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Engineering Mechanical or Electrical Engineering?

  1. Aug 7, 2011 #1
    Well, I have decided to pull off a drastic 180º career wise and next year I will stop working as a lawyer in order to pursue a degree in engineering, however, I'm very confused in choosing between these two disciplines, so I'll just throw some general info about me as well as some pros and cons for both so you can enlighten me a bit:

    Electrical pros:
    - Somewhat wide field.
    - There's electricity all over the world.
    - The electronics part suits me because I play guitar for a hobby, I could design and make my own pedals and circuits.
    - I'm very curious about electronics, I find myself fascinated by circuits very often.
    - More challenging.
    - Electricity is fascinating.
    _ Though not kinesthetic I'm fairly imaginative for seeing things that aren't really there.
    Electrical cons:
    - It's believed to be the hardest of all engineering disciplines, almost like a math degree right?
    - Of the 2 schools I'm considering my alma mater offers a degree in Electrical Engineering with specialization in either Power, Electronics or Communications; on the other hand the slightly more prestigious school (in science) offers separate degrees fore each of those fields.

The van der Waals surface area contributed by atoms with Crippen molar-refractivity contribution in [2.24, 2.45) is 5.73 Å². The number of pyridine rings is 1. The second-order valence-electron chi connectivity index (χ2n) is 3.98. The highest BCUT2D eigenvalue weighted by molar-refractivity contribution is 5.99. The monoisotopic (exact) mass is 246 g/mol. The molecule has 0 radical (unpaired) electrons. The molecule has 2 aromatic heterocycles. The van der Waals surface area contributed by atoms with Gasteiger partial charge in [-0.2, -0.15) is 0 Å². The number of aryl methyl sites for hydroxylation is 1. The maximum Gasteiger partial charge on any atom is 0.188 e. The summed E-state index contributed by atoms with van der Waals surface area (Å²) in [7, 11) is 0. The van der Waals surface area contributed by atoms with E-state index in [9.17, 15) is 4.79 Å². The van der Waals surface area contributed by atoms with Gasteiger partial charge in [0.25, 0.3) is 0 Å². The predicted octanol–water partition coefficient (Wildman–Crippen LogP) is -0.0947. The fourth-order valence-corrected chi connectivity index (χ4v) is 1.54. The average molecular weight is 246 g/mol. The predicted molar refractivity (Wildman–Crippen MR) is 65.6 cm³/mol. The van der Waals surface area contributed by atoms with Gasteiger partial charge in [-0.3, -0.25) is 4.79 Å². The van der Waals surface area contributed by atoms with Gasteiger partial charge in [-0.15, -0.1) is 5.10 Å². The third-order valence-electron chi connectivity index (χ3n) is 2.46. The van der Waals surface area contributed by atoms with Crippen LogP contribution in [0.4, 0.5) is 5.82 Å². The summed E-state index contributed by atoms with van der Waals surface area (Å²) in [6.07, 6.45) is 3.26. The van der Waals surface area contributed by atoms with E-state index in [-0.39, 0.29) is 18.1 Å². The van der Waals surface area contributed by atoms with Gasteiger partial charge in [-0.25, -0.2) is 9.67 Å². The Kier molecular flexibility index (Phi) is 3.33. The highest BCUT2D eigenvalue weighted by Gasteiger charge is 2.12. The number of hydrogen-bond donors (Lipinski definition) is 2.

- I like more physics than math.
    - It can involve programming, never done it but I don't think I would enjoy it one bit.

    Mech pros:
    - It's the widest of all engineering disciplines.
    - I enjoy physics.
    - It would be easier to choose an area of expertise.
    - "Easier" (I'm very aware of the difficulty of both).
    - The movement of things also fascinates me.
    - Related to industrial design.
    - My dream job would involve nanotechnology.
    Mech cons:
    - My drawing skills are nonexistent, I have never use CAD but maybe my inability to draw finds it's way to computers.
    - I live in a country with little industrial production.
    - More common than EE.

    As for me, I'm a 22 year old lawyer from Venezuela (engineering in the 3rd world is different) that would graduate from engineering at 28 (5 years of school), ad quite frankly my biggest concerns with this endeavor are not living up to the task (I have spent the past 5 years away from science but trust me, I'm going to work very hard in engineering school) and not being able to find a job because I graduate too late.

    Any tips or info you can provide are well received.

    Thank you.
     
  2. jcsd
  3. Aug 7, 2011 #2